TAC has the capability of validating a user’s device.  When device validation is turned on, a user’s device is bound to that user’s account.  The device must be approved for use by an administrator before that user can get access.  Once approved, the user must have both their valid credentials and the approved hardware device before any access will be allowed.  This provides a much stronger way to control access to information and to protect the organization.

It’s also easy to revoke the privilege of a particular hardware device.  Say, for example, a user loses their mobile phone, but still has their tablet and laptop.  Just the mobile phone can be blocked.  It can also be wiped (full or partial) to protect the information on the device.  If the device is found again, it can just as easily be unwiped and the user can begin using it again right away.

One of the biggest issues currently facing organizations is phishing attacks.

When using Device Validation you also get other substantial benefits, one being Phishing protection. For many organization using just username and password, a phishing attack that compromises a user’s credentials is a very serious breach.  Once inside, the hackers will use the breached account to pivot and attack more people and assets within the organization.  Protection from this kind of attack is crucial (and all too commonly missing).

TAC provides protection from phishing attacks by combining multiple factors of authentication which a hacker would not be able to obtain.

One of the biggest issues currently facing organizations is phishing attacks.

When using Device Validation you also get other substantial benefits, one being Phishing protection. For many organization using just username and password, a phishing attack that compromises a user’s credentials is a very serious breach.  Once inside, the hackers will use the breached account to pivot and attack more people and assets within the organization.  Protection from this kind of attack is crucial (and all too commonly missing). TAC provides protection from phishing attacks by combining multiple factors of authentication which a hacker would not be able to obtain.

As an example, with device validation turned on, the user’s account is bound to a physical hardware device. Even if a hacker gets the username and password, they would not have the same hardware device, so any attempt to make a connection would be denied.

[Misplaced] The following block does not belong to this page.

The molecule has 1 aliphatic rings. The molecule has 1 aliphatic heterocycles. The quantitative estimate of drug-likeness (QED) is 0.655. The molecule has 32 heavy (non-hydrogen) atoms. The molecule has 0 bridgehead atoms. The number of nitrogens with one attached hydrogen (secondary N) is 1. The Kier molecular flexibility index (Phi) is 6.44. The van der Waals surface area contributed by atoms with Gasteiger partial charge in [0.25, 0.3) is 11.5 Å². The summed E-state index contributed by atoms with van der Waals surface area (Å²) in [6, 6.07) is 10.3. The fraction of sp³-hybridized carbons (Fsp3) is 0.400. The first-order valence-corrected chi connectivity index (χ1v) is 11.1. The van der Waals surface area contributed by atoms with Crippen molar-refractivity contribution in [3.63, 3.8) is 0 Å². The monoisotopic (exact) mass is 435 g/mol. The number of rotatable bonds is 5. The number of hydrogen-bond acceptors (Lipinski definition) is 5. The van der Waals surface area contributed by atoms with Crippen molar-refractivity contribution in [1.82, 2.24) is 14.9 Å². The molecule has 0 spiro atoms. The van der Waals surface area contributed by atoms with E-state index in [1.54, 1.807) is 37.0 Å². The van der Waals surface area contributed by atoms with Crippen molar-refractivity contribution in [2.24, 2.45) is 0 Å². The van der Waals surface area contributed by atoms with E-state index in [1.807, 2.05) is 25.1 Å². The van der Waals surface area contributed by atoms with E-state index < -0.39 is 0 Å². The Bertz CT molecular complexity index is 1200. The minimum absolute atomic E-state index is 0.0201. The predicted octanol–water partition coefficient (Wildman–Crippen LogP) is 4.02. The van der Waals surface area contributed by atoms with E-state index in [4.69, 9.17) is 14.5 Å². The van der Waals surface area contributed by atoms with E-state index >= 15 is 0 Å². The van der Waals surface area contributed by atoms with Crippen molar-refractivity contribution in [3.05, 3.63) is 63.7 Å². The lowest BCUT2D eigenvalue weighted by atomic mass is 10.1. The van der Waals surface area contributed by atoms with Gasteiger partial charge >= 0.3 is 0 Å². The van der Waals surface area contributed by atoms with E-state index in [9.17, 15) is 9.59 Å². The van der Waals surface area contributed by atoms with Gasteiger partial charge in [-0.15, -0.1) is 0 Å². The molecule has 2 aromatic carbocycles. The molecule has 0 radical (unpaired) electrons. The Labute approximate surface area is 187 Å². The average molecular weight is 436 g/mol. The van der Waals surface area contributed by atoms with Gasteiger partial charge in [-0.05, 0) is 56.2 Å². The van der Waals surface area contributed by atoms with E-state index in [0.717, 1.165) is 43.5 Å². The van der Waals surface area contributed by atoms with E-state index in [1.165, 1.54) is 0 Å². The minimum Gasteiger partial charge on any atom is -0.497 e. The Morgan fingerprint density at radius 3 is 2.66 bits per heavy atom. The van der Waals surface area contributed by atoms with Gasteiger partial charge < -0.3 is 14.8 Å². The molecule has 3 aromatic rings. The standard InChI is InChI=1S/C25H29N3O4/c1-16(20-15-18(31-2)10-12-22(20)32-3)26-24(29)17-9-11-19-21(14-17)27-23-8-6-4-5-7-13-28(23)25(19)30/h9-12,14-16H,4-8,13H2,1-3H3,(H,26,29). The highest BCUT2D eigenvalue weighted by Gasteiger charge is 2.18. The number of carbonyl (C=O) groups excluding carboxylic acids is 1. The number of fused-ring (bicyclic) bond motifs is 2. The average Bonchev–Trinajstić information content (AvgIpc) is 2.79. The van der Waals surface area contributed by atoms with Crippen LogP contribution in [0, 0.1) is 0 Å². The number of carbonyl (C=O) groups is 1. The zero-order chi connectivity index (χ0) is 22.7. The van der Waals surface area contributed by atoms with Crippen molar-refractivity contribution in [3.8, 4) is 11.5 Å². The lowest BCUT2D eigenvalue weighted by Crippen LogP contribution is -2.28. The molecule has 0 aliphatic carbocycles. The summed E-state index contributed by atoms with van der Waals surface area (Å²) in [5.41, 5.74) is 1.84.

As an example, with device validation turned on, the user’s account is bound to a physical hardware device. Even if a hacker gets the username and password, they would not have the same hardware device, so any attempt to make a connection would be denied

81% of hacking-related breaches leveraged either stolen and/or weak passwords.

Use of stolen credentials and backdoor/C2 were the most prominent hacking varieties (represented in over half of the breaches), with brute force attacks reporting just under a third. Many of these attacks involved actors using valid partner credentials and backdoors, while a third of them represented desktop sharing as the hacking vector.Use of stolen credentials and backdoor/C2 were the most prominent hacking varieties (represented in over half of the breaches), with brute force attacks reporting just under a third. Many of these attacks involved actors using valid partner credentials and backdoors, while a third of them represented desktop sharing as the hacking vector.

7.3% of users across multiple data contributors were successfully phished—whether via a link or an opened attachment. That begged the question, “How many users fell victim more than once over the course of a year?” The answer is, in a typical company (with 30 or more employees), about 15% of all unique users who fell victim once, also took the bait a second time. 3% of all unique users clicked more than twice, and finally, less than 1% clicked more than three times.

81% of hacking-related breaches leveraged either stolen and/or weak passwords

Use of stolen credentials and backdoor/C2 were the most prominent hacking varieties (represented in over half of the breaches), with brute force attacks reporting just under a third. Many of these attacks involved actors using valid partner credentials and backdoors, while a third of them represented desktop sharing as the hacking vector.

7.3% of users across multiple data contributors were successfully phished—whether via a link or an opened attachment. That begged the question, “How many users fell victim more than once over the course of a year?” The answer is, in a typical company (with 30 or more employees), about 15% of all unique users who fell victim once, also took the bait a second time. 3% of all unique users clicked more than twice, and finally, less than 1% clicked more than three times.

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